With the arrangements made, all I had to do was show up and bring a few tools, in case they were needed. Arbortech, the major sponsor of this event, took care of our rooms and fed us well. Malcolm Gillett organized the team and saw to all our needs. Make-A-Wish had volunteers in the booth, and kept an abundance of cold drinks and snacks available for all of us. Lois Henry carved our model. Lois also wanted to donate her model to Make-A-Wish, so we sold raffle tickets in the booth. My wife, Sharon and I really looked forward to a vacation and spending some quality time for a good cause with enough time left for fun.
The lion lay sleeping in the glued-up blank in the back of Jim Wilson's truck.
My excitement rose to a new level as we arrived at the gate in Las Vegas and that big walkway tube was attaching to the plane to suck us out. Arrangements were made for the team to meet Thursday evening in the lobby of our hotel, the Hampton Inn where team member Jim Burke's niece works in management. On my way to the lobby I couldn't help wonder about the power of the Internet that brought us together. I've only exchanged emails and never met any of the team members in person and now we are about to do great things together. A feeling of reassurance came over me, as we shared warm smiles and handshakes, that this was going to be a fun and successful event. We were all anxious to see the block of wood Jim Wilson had already glued up and to get the booth set up.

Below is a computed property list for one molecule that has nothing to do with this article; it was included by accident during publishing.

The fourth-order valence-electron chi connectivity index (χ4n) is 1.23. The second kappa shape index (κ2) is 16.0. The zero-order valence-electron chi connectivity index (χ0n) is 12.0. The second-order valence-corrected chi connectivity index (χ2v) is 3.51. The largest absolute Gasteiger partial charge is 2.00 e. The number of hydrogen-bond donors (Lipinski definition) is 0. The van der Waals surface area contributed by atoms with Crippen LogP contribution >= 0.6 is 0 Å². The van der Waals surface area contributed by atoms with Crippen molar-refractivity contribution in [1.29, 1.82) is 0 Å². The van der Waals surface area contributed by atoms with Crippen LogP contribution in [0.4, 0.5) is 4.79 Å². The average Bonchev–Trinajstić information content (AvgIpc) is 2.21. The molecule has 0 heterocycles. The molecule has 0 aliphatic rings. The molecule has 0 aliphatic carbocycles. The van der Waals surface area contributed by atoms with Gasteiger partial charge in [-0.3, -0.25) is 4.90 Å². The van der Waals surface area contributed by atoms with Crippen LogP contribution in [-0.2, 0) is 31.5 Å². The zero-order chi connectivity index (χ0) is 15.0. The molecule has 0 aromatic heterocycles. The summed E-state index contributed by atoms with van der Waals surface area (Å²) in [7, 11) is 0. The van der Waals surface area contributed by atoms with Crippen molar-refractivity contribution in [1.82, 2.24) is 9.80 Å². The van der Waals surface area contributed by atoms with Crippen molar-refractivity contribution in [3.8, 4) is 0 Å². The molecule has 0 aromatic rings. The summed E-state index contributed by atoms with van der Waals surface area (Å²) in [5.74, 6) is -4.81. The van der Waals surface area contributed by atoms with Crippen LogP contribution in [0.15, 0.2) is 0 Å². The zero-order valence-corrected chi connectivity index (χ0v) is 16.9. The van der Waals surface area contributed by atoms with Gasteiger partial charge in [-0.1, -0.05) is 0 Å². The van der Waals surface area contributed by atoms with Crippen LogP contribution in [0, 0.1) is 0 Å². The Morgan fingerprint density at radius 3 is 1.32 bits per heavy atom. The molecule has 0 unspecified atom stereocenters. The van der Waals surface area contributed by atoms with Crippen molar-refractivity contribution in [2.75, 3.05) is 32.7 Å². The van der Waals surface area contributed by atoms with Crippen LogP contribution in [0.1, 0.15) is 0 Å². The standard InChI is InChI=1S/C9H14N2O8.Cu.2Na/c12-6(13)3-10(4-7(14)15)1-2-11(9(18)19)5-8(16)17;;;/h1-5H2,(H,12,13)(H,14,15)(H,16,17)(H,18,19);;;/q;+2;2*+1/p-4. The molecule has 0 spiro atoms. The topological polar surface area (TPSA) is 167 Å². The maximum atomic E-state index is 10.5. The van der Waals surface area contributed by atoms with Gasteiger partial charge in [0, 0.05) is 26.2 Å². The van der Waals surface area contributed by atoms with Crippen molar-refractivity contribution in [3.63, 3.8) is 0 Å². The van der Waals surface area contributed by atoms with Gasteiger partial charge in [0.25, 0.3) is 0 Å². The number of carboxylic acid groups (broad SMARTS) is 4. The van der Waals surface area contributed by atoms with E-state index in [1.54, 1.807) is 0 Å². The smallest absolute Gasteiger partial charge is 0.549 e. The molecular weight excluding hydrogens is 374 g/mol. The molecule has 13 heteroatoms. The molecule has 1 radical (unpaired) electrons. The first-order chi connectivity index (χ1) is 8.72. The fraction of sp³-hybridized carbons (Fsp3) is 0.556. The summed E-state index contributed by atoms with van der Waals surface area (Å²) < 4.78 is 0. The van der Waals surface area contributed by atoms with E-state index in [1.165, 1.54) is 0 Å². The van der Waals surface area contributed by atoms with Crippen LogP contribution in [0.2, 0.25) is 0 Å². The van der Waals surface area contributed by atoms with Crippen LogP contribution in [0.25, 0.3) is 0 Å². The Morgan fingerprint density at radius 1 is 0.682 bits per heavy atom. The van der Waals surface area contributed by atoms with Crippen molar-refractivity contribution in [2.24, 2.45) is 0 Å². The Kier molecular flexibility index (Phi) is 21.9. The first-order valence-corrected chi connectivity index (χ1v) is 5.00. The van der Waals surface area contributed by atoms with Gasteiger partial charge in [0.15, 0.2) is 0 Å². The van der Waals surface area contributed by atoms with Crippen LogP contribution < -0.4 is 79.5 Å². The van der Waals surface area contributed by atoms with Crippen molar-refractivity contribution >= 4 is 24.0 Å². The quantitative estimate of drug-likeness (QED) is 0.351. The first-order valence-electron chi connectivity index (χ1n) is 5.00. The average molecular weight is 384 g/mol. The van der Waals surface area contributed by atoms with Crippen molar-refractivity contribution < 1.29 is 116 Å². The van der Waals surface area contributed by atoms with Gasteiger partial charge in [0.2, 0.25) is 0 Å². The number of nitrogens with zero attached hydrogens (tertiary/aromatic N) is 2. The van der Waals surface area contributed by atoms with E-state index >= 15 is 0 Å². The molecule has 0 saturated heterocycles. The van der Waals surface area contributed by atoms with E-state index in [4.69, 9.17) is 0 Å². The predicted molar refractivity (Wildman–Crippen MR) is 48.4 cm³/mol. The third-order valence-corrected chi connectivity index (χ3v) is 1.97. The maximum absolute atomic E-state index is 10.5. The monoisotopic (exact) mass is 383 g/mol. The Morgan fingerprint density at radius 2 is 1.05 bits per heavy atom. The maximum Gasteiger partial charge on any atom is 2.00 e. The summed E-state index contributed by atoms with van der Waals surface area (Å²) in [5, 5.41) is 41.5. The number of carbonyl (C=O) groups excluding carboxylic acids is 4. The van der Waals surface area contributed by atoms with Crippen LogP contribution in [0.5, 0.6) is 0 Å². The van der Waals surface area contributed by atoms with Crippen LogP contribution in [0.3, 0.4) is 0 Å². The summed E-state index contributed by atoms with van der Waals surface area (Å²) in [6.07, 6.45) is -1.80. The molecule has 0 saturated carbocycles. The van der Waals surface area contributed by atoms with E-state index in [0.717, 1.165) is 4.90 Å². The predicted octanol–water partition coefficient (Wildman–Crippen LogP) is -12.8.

Malcome Gillett take the first ride.
Friday morning the chips started flying as Team Arbortech started to bring the lion to life. The weather was sunny and hot with every day between 100 and 120 degrees F.. We dare not lay our tools in the sun because they would get so hot we couldn't touch them. We emptied water bottles one after another. No one got sick from the heat, which was our main concern. The chips flew and the excitement grew. For a while we thought we should slow down because those Arbortech tools were making us go so fast that we may finish before the end of the weekend. Then realizing the magnitude of details left to carve we kept the pace. If there was any apprehension about all us carvers working together, it was gone. We were really having fun working together. We all were studying the pattern that Lois carved. No issues arose about the design. Everyone enjoyed carving. We enjoyed our new friendship. We enjoyed the feeling that we were doing something for a great cause.